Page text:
About this book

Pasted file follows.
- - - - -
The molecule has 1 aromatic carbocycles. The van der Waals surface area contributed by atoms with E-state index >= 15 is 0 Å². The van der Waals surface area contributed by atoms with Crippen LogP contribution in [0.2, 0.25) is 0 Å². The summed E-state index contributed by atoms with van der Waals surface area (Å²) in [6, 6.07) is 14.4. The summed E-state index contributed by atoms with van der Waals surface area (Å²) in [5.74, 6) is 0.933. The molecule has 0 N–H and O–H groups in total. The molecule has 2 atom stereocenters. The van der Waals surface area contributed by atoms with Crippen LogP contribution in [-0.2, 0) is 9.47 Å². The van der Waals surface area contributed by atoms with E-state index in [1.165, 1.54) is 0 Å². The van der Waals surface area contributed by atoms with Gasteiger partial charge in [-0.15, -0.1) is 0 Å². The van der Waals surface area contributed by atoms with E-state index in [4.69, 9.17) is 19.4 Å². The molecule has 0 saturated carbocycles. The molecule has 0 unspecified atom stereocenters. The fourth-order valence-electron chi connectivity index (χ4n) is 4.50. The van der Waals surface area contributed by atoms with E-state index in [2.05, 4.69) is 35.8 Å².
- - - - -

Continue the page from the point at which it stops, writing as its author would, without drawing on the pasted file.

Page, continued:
This book presents a novel view of healthcare system transition in post-communist countries. It is the first region-wide comparative study of hospital governance in Eastern Europe. Comprehensive new material shows the evolution and significance of governance, complementing recent publications on the topic from industrialised countries. Throughout the book, governance is described and substantiated as a major component that, together with provider payment mechanisms, defines the hospital sector’s operations. This view subscribes to the economists’ growing appreciation of extra-financial aspects in the discussion of incentives and regulation of healthcare markets. In particular, the book explains how governance arrangements may affect the outcomes of healthcare financing reforms, and should thus be seen as a critical determinant of their success or failure. This new model of thinking about healthcare system transition emerges from an analysis of 22 countries over the course of two decades. While the primary focus of the study is on developing the hospital sector, an extensive background chapter provides a standalone introduction to the dynamically changing landscape of healthcare in Eastern Europe and an overview of the various problems and challenges the region is facing. Practitioners, policy-makers, academics and students interested in Eastern European healthcare systems, their origins, current status and ways forward, will appreciate the book’s reflections on the problem complexity, the clarity of its concepts, and its accessible style of presentation.